Appeal Sets Stage for Showdown on SEC's "Neither Admit Nor Deny" Settlement Policy

19 December 2011 Publication
Authors: Bryan B. House

Legal News: Securities Enforcement & Litigation

After U.S. District Judge Jed Rakoff’s November 28, 2011 decision rejecting the proposed $285 million settlement between the SEC and Citigroup, observers wondered whether the SEC would present the judge a revised settlement that might cure what the judge saw as the proposed consent decree’s deficiencies. An appeal was viewed widely as a dangerous proposition that could lead to even worse precedent for the SEC. On December 15, 2011, the SEC ended the speculation and appealed Judge Rakoff’s decision. Thus, the United States Court of Appeals for the Second Circuit may soon decide whether the SEC’s long-standing practice of entering into settlements with defendants that “neither admit nor deny” the SEC’s allegations is appropriate.

The District Court Opinion

In early 2007, Citigroup created a $1 billion fund known as Class V Funding III (Fund) that allegedly sought to “dump” some toxic mortgage-backed securities on “misinformed investors.” SEC v. Citigroup Global Markets, Inc., --- F. Supp. 2d ----, 2011 WL 5903733, *1 (S.D.N.Y., November 28, 2011). While promoting the Fund’s assets as “attractive investments rigorously selected by an independent investment adviser,” Citigroup allegedly selected a substantial amount of negatively performing assets for inclusion in the Fund and then took a short position in those assets. Investors in the Fund lost more than $700 million, while Citigroup reaped net profits of approximately $160 million. Id. at *2.

After a lengthy investigation, the SEC brought a civil enforcement action on October 19, 2011, seeking an injunction and alleging that Citigroup had violated Sections 17(a)(2) and (3) of the Securities Act of 1933 — violations that require a showing of negligence, not knowing or reckless misconduct. That same day (before knowing that the matter would be assigned to Judge Rakoff), the SEC submitted for court approval a proposed consent judgment that required Citigroup, while neither admitting nor denying the SEC’s allegations, to (1) disgorge $160 million of ill-gotten gains along with $30 million in pre-judgment interest, (2) pay a civil penalty of $95 million, and (3) comply with certain remedial undertakings for a period of three years that would prevent control weaknesses. Asserting that the proposed settlement was “fair, adequate, reasonable, and in the public interest,” the SEC and Citigroup asked the court to approve the proposed settlement.

To assess whether the settlement was “fair, reasonable, adequate, and in the public interest,” Judge Rakoff posed several questions regarding the details of the allegations and the proposed consent judgment, and both parties submitted lengthy memoranda supporting the proposed consent judgment. Judge Rakoff, however, was not persuaded, concluding that he could not approve the proposed settlement “because the Court has not been provided with any proven or admitted facts upon which to exercise even a modest degree of independent judgment.” Id. at *4. Specifically, Judge Rakoff noted the lack of evidentiary basis to conclude whether the requested relief was warranted, and while noting that private parties may agree to settle a case without ever agreeing on the facts, he refused to allow the court’s “formidable judicial power of contempt” to be used as “a mere handmaiden to a settlement privately negotiated on the basis of unknown facts, while the public is deprived of ever knowing the truth in a matter of obvious public importance.” Id. at *8-*9.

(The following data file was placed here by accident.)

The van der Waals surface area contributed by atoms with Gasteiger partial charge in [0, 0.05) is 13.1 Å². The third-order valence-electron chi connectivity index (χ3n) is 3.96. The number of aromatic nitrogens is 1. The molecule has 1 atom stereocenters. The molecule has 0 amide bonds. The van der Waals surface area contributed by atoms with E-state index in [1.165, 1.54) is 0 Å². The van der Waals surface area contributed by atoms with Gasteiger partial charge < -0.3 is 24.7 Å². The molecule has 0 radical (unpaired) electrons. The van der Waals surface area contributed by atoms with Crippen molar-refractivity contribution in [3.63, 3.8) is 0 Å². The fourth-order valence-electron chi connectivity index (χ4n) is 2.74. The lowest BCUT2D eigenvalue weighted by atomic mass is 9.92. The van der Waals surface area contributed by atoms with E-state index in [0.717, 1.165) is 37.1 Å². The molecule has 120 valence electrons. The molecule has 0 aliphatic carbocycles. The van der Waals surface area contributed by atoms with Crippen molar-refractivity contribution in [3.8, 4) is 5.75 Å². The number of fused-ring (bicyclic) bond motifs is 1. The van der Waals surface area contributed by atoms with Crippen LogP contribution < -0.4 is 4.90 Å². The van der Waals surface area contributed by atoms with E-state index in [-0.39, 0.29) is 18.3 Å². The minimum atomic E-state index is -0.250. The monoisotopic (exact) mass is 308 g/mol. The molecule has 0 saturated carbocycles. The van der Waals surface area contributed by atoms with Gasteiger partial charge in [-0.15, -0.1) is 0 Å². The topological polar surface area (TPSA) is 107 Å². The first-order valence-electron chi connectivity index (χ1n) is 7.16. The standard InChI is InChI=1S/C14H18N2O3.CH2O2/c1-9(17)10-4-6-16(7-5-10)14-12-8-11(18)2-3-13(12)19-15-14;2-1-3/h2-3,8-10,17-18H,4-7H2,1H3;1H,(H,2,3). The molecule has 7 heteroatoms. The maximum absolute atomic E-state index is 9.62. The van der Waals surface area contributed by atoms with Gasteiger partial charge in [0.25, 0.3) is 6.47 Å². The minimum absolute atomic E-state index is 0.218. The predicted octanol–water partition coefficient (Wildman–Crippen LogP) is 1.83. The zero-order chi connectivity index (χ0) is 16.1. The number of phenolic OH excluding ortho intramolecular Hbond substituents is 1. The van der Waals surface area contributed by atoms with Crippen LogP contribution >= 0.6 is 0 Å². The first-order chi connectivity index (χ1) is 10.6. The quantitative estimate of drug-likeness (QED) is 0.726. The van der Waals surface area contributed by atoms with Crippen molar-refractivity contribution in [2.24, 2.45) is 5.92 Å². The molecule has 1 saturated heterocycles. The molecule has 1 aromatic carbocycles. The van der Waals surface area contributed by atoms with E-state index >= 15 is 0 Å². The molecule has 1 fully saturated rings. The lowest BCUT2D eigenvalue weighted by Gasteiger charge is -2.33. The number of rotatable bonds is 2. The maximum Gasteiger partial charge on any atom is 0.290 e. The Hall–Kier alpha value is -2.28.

One substantial sticking point was Judge Rakoff’s concern regarding the SEC’s long-standing policy of allowing defendants to enter into settlements without admitting or denying the allegations — a policy that Judge Rakoff said was “hallowed by history, but not by reason.” Id at *9. Judge Rakoff said the policy deprived him of any assurance that the injunctive relief sought was grounded in fact. In response to what he called the SEC’s position that the public “somehow knew the truth of the allegations,” Judge Rakoff noted that Citigroup was free to (and in fact had already indicated its intent to) contest the facts in any parallel civil litigation. Indeed, he noted that, in other related litigation, these “mere allegations” would have “no evidentiary value and no collateral estoppel effect.” Id. at *10.

Judge Rakoff contrasted the SEC’s proposed Citigroup settlement with the 2010 Goldman Sachs settlement (approved by Judge Barbara Jones) involving a similar collateralized-debt obligation transaction, observing that the Goldman Sachs settlement (while noting that Goldman Sachs was not admitting or denying the allegations) contained an “express admission” of wrongdoing that was absent from the proposed Citigroup settlement. Id. at *13, n.7. In the end, Judge Rakoff reasoned that the approval of a proposed settlement without any admission or agreed-upon facts creates the potential for abuse because “it asks the court to employ its power and assert its authority when it does not know the facts.” Id. at *14-*15. Finally, Judge Rakoff noted that “[i]n any case like this that touches on the transparency of financial markets whose gyrations have so depressed our economy and debilitated our lives, there is an overriding public interest in knowing the truth.” Id. at *15.

This was not the SEC’s only well-publicized tangle with Judge Rakoff. He had put the SEC through similar paces in 2009 in connection with the proposed settlement of charges that Bank of America materially misled shareholders in a proxy statement soliciting approval of its $50 billion acquisition of Merrill Lynch. See SEC v. Bank of America Corp., 653 F. Supp. 2d 507, 508 (S.D.N.Y. 2009) (Bank of America I). There, too, Judge Rakoff rejected the parties’ proposed consent judgment, lamenting the absence of particularized facts regarding Bank of America’s alleged conduct and questioning the SEC’s decision not to pursue responsible individuals. He set a trial date and expressed his hope that “the truth may still emerge.” Ultimately, Bank of America and the SEC filed a second proposed consent judgment with different terms, including a larger monetary penalty. SEC v. Bank of America Corp., 2010 WL 624581 (S.D.N.Y. Feb. 22, 2010) (Bank of America II). Judge Rakoff “reluctantly” approved the revised consent judgment, describing it as “half-baked justice at best.”